A composite stratigraphic section from the base of the Council Grove Group through the lower half of the Chase Group was shown in Figures 3 through 7.  The lithologies and prominent paleosol features are represented by symbols that can be interpreted using the key provided.  Flooding surfaces marking the boundaries of meter-scale cycles are marked by arrows on the stratigraphic columns, and the transgressive surfaces defining cyclothem boundaries are indicated by the letters TS.  For a thorough discussion of the entire Permian section in Kansas please see the Kansas Geological Survey Bulletin by West and others (2010).

STOPS 1 and 2

    Roadcuts along K-177 between the Kansas River and I-70 provide a nearly continuous exposure of the Lower Permian section from the Johnson Shale, near the base of the Council Grove Group, to the Florence Limestone Mbr. of the Barneston Limestone of the Chase Group.  Of particular interest along this extended series of roadcuts, are the exposures of the Easly Creek Shale, the Blue Rapids Shale, the Speiser Shale, and the Matfield Shale.

    The Easly Creek Shale (Fig. 11)  is a very silty variegated mudrock unit with poorly-developed paleosols.  The silt content may be eolian in origin.  An interesting feature of this interval is that throughout northeastern Kansas it is marked by a mudstone breccia of variable thickness at its base.  At this locality, clasts are up to a meter across.  Above the breccia, the unit is locally highly faulted.  These are predominantly normal faults, but some also show reverse movement.  Significantly, the base of the Easly Creek is marked by a meter-thick gypsum  bed in the subsurface.  The breccia and faulting could be a result of solution collapse, or, alternatively, it may be tectonic deformation localized by the gypsum  bed.

Figure 11. Easly Creek Shale showing faulted and brecciated mudstone of lower part. The breccia at the base correlates to a gypsum layer in the subsurface.

    The Blue Rapids Shale (Fig. 12) is an excellent unit for examining complex polygenetic paleosol profiles. This interval also illustrates well the transition from calcic paleosols at the base of the variegated mudrock interval, to vertic paleosols at the top. The Blue Rapids also rests on the Crouse Limestone -- the top of which is a platy, somewhat dolomitic, fine-grained limestone with gypsum crystal molds and a restricted mollusk fauna. A climatic trend from relatively arid, to subhumid, to monsoonal is suggested by the sequence from the Crouse through the top of the Blue Rapids (see Miller et al., 1996). The next variegated mudstone interval is the Speiser Shale (Fig. 13) that overlies the intervening Funston Limestone. This paleosol interval shows the same pattern from calcic paleosols with caliche nodules, overlain by mottled paleosols and finally a greenish gray vertic paleosol profile.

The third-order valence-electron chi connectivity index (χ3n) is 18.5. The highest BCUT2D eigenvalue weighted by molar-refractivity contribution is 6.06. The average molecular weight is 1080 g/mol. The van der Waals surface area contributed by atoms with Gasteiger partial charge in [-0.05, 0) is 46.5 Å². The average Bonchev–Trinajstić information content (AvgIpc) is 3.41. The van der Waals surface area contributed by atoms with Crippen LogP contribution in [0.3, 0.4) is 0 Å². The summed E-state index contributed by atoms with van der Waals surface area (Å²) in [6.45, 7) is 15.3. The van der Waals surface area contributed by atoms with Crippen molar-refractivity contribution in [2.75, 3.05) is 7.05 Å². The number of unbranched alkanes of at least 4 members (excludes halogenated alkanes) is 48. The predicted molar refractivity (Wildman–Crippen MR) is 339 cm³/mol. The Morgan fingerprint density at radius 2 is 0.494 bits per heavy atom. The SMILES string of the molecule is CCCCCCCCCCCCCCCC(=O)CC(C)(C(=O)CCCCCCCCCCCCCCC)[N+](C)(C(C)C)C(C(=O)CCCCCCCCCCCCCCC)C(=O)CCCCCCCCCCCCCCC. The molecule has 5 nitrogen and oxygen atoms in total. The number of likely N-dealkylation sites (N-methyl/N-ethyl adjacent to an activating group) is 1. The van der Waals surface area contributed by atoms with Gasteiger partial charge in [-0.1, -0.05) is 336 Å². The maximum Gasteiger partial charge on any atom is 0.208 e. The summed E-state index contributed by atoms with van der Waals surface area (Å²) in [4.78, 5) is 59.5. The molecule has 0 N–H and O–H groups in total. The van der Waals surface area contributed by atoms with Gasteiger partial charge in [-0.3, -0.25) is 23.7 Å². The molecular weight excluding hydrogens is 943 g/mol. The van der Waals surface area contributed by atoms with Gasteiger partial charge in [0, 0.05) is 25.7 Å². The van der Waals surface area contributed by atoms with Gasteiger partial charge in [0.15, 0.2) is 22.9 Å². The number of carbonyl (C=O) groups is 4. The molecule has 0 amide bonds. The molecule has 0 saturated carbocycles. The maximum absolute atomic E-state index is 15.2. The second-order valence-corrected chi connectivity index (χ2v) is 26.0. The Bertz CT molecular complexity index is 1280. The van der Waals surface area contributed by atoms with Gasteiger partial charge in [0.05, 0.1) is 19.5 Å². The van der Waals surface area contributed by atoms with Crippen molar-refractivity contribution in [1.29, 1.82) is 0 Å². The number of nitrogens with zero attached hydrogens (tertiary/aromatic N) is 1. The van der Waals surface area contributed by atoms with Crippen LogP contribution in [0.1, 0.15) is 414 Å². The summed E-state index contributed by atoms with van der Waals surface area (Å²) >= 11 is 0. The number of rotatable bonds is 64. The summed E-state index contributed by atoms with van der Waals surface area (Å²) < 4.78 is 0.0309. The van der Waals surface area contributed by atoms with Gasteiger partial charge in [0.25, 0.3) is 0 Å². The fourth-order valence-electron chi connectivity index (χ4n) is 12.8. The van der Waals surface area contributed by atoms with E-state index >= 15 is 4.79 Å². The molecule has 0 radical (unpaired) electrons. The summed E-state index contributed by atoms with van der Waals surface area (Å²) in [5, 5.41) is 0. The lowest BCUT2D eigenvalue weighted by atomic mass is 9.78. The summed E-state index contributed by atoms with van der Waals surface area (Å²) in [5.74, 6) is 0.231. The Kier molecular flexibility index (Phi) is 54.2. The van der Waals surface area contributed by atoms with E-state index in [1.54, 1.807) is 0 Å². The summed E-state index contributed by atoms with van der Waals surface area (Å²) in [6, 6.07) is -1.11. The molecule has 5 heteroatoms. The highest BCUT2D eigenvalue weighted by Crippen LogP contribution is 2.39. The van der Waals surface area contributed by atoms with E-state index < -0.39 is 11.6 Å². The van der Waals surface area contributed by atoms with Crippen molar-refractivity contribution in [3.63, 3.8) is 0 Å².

Figure 12. The lower Blue Rapids Shale displays the typical stacked and polygenetic paleosols of the lower Permian. Also shown is the transition from a calcic paleosol at the base with caliche nodules to a greenish gray vertic paleosol at the top.

Figure 13. Roadcut showing the top of the Blue Rapids Shale, the Funston Limestone, and the overlying Speiser Shale. The Speiser Shale is characterized in this area by its “barber pole” appearance of stacked thin palsosols horizons.

    The Blue Springs Member (Fig. 14) at the top of the Matfield Shale has numerous intriguing features. It is a rather silty interval with numerous stacked and truncated paleosol profiles. Within the Blue Springs paleosols the upper siltstone horizons are highly rooted but other pedogenic features are largely lacking suggesting that the silt may have accumulated later in soil development during drier climatic conditions. Of special note is that one of the paleosol horizons is marked by locally dense lungfish burrows (Fig. 15). This is consistent with the interpretation that these units represent highly seasonal wet/dry environments. A particularly puzzling feature of the Blue Springs at this locality is the presence of 1 to 2 cm thick carbonate cemented zones that crosscut all lithologic and pedogenic features. The timing and origin of these diagenetic features remains an open question. The Blue Springs is overlain by the massive and cherty Florence Limestone that acts as a prominent terrace former throughout the Flint Hills.

Figure 14. The upper photo shows the Blue Spring Member of the Matfield Shale with its stacked siltstones. These siltstones and silty mudstones typically display abundant root traces. The most prominent of the siltstone beds (shown below) also contains closely packed lungfish burrows.

Figure 15. A close-up of the lungfish burrows in the Blue Springs siltstone. These are closely packed and a high percentage of them contain lungfish bone fragments. This suggests that this population of aestivating lungfish may have died in their burrows as a result of the failure of wet season rains.


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